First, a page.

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story.lead_photo.caption Central Missouri Newspapers Inc. photo/Julie SmithAmy Heflin, Russellville Middle and Elementary schools’ newest counselor, stands in the halls at the elementary school.

RUSSELLVILLE, Mo. — At a young age, Amanda Heflin knew she wanted to work with kids. As the youngest child, growing up with two brothers and a sister, she recalls mental health concerns in her family. Since then, she knew she wanted to help other people.

Heflin is the newest guidance counselor at Russellville schools. She received her master's degree in counseling in May from Stephens College, Columbia. When the position opened, high school counselor Lucas Morris reached out to a former professor who recommended Heflin.

Since April, she has provided multiple services to more than 400 elementary and middle school students.

"I think the most challenging part (is) we have a lot of student needs and I'm only one person," Heflin said. "Also, there's a lot of problems I can't fix and the students can't fix. So, it's hard when you want to do something, but all I can do is be there."

She's referring to difficulties students may face at home, like divorce or a death in the family. Working one-on-one with students allows Heflin to develop a personal relationship with them. She knows their interests and goals and helps students with understanding social skills and planning.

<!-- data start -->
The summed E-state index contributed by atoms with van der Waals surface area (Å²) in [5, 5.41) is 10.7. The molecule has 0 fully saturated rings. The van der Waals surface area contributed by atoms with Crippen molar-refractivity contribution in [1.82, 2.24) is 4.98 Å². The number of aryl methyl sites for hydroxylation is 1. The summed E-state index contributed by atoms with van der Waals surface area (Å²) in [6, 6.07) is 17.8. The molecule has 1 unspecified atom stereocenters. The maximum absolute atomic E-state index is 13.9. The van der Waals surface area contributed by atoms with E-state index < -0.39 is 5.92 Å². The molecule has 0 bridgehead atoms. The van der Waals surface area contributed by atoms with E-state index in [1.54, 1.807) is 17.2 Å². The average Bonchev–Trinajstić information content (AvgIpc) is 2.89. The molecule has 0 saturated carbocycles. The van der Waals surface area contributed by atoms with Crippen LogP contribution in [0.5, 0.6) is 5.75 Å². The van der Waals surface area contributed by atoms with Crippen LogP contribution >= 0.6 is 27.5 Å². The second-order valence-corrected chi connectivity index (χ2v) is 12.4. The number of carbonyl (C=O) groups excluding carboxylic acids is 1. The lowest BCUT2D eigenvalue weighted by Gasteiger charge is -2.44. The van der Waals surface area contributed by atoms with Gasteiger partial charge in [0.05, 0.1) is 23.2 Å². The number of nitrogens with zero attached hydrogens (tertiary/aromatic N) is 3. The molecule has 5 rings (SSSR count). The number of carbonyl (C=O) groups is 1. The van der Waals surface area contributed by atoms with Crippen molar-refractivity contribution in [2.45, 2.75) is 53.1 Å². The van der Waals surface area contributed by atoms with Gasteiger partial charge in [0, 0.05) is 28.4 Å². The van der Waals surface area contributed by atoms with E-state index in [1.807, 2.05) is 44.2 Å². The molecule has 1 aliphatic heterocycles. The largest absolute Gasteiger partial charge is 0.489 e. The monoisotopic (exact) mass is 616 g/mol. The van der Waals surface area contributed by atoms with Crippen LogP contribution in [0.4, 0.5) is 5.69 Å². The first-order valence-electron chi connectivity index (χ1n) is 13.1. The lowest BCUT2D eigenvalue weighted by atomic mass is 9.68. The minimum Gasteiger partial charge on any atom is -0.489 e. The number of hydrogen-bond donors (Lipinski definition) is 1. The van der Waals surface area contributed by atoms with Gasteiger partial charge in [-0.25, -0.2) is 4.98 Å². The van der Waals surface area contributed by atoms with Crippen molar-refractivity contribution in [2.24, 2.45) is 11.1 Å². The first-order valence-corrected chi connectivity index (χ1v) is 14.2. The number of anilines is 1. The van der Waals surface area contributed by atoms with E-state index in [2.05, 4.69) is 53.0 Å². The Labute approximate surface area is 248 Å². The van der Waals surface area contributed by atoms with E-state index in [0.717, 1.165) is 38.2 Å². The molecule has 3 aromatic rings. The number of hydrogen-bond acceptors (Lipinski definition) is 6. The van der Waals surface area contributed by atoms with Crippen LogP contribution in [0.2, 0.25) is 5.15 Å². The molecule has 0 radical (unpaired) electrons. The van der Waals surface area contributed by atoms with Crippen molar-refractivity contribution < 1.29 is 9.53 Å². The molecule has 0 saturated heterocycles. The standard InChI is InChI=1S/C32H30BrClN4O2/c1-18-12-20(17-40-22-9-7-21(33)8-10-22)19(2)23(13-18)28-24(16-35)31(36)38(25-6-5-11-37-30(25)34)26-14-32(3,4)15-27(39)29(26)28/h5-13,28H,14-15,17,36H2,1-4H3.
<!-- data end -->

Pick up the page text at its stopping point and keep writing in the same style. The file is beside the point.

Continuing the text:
In addition to responsive services, she also does career development, grade transitioning, planning and is in charge of guidance lessons and system support.

Heflin said she is glad to be in a community that cares about school efforts. For example, the Buddy Packs program, provided by The Food Bank for Central and Northeast Missouri, provides students in need with meals for the weekend.

"There is a bit of a stigma around some of the kids who get Buddy Packs, some feel a little embarrassed by it, but others don't," Heflin said.

Heflin said she purchases school supplies and hygiene products and keeps them in her office for those in need. To help ease the judgment students may feel, she'll discreetly deliver whatever they need. She said the mental health of these students is a top priority to her.

"If someone broke their arm you would obviously go to the doctor. But people don't think of mental health like that," Heflin said. "I used to be a teacher every school I went to, there were always those kids who needed (hygiene products and school supplies).

"I know they need it and, if I can buy it and provide it, I will."

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